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Mackay facing scrutiny

Property tax revenues fall below Budget forecast

Derek Mackay

Derek Mackay: lower operating costs

Scotland’s property tax will come under further scrutiny after new figures show that revenue from property sales raised almost £55 million less than the Scottish Government’s estimate.

The controversial land and buildings transaction tax brought in £483.6 million in 2016-17 against  budget forecast of £538m.

Ministers had anticipated collecting £671m from the two devolved taxes – LBTT and Scottish landfill tax but figures in Revenue Scotland’s annual report show that just over £633m was collected.

The figures show that the taxes raised £61m more than the previous year.

Finance Secretary Derek Mackay said: “Revenue Scotland has continued to operate effectively and efficiently, with operating costs lower than last year and more than £1 billion of tax collected over its first two years of operation.

“The report indicates that £633m was collected across the fully devolved taxes in 2016-17. That revenue has helped to fund our vital public services and support our ambition to create a more successful country, with opportunity for all to flourish through increased sustainable economic growth.”

He did not comment on the fall in income from the two property taxes.

Moira Kelly, chairman of the Chartered Institute of Taxation Scotland technical committee, said: “While Revenue Scotland has overseen increases in the overall amount of LBTT and SLfT generated, it’s impossible not to note the discrepancies between the actual amount of LBTT generated and the amount that was initially forecasted by Scottish Ministers in the budget for 2016/17.

“Forecasting is – as we often hear – a very inexact science, but these figures are likely to fuel further concerns relating to the vulnerability of LBTT receipts and the potential impact that this may have on future Scottish budgets.”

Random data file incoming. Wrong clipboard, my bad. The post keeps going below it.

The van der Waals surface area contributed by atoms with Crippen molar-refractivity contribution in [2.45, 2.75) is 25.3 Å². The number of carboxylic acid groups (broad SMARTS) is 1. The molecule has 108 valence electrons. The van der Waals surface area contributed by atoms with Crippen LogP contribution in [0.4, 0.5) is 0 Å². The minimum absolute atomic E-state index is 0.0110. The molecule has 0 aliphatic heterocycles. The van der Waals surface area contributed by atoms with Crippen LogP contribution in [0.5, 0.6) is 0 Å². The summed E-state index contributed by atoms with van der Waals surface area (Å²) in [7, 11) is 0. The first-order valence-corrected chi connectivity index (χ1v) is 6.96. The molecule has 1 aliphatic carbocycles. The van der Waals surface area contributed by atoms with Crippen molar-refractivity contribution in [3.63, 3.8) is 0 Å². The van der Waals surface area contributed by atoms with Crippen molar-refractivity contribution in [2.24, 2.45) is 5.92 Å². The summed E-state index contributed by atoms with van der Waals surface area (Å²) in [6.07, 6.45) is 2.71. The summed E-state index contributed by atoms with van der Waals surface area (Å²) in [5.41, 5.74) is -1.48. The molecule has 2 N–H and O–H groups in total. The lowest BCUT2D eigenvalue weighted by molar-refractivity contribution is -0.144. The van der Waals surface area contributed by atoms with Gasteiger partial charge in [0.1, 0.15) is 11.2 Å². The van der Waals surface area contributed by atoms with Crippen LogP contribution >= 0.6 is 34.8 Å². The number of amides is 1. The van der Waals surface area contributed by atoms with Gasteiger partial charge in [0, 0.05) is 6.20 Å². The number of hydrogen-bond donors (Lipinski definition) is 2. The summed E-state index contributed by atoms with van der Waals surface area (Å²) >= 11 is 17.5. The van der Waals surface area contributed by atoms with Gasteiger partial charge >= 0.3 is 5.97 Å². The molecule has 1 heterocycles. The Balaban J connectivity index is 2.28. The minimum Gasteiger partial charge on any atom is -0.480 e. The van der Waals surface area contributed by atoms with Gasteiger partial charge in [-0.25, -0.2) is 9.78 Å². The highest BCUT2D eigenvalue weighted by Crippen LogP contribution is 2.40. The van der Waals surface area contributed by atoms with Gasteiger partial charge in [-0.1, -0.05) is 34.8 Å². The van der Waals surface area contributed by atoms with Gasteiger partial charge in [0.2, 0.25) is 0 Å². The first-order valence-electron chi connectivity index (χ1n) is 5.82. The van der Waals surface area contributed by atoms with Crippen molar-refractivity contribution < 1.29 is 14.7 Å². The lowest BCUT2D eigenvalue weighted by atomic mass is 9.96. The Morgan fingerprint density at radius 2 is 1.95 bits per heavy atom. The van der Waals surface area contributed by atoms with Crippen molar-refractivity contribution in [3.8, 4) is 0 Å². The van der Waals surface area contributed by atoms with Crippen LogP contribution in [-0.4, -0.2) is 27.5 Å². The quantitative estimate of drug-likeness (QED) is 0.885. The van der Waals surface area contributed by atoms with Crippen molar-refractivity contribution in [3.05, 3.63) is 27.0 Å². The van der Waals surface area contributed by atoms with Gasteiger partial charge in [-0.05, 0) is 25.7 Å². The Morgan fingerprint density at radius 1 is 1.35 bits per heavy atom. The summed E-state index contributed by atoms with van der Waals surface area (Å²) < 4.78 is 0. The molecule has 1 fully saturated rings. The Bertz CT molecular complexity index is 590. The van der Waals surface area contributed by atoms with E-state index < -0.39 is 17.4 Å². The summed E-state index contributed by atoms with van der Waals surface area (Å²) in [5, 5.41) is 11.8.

The home building industry repeated its call for the extension of the current 5% band in order to address the considerable drop in activity at the higher end of the property ladder.

Nicola Barclay, chief executive of trade body Homes for Scotland, said: “As we have expressed in submissions to the Scottish Government and Scottish Parliament, if we are to have a healthy and well-functioning housing market, we need a tax framework that enables movement up and down all price levels.

“If aspirational buyers are unable or indeed choose not to move, this will create blockages lower down and place more pressure on the price of the fewer homes that do come on the market.  Not only will this distort the market, it will also ultimately exacerbate the housing crisis.”

Revenue Scotland chairman Dr Keith Nicholson said: “The total tax collected in 2016-17 shows an increase of over 10% compared to our first operating year, contributing even more to Scotland’s public services.

“An important milestone was also reached, with the amount of tax collected by Revenue Scotland in its first two years of operating exceeding £1bn. The total transferred to the Scottish Consolidated Fund between 1 April 2015, when operations began, and 31 March 2017 was £1.15bn.”

A Scottish Government spokesman said: “Transaction taxes are notoriously difficult to predict. Non-residential LBTT is volatile and strongly influenced by a few large transactions and wider economic uncertainty in the UK economy.

“The Office for Budget Responsibility’s forecasts for residential and non-residential stamp duty land tax were also optimistic for 2016-17 reflecting similarly changing market conditions in the rest of the UK.

“As the Chancellor admitted, Brexit is causing economic uncertainty right across the UK.

“This coupled with the downturn in the oil and gas sector in the North East has had an impact on Scotland’s housing market and ultimately LBTT revenues.

“As the Finance Secretary said in June, the £74 million surplus from tax receipts from 2015/16 would be held in reserve and be available to address any shortfalls in tax receipts.

“It should also be noted that, across 2015-16 and 2016-17 combined, the difference between forecast and actual revenue raised was just 3%.”

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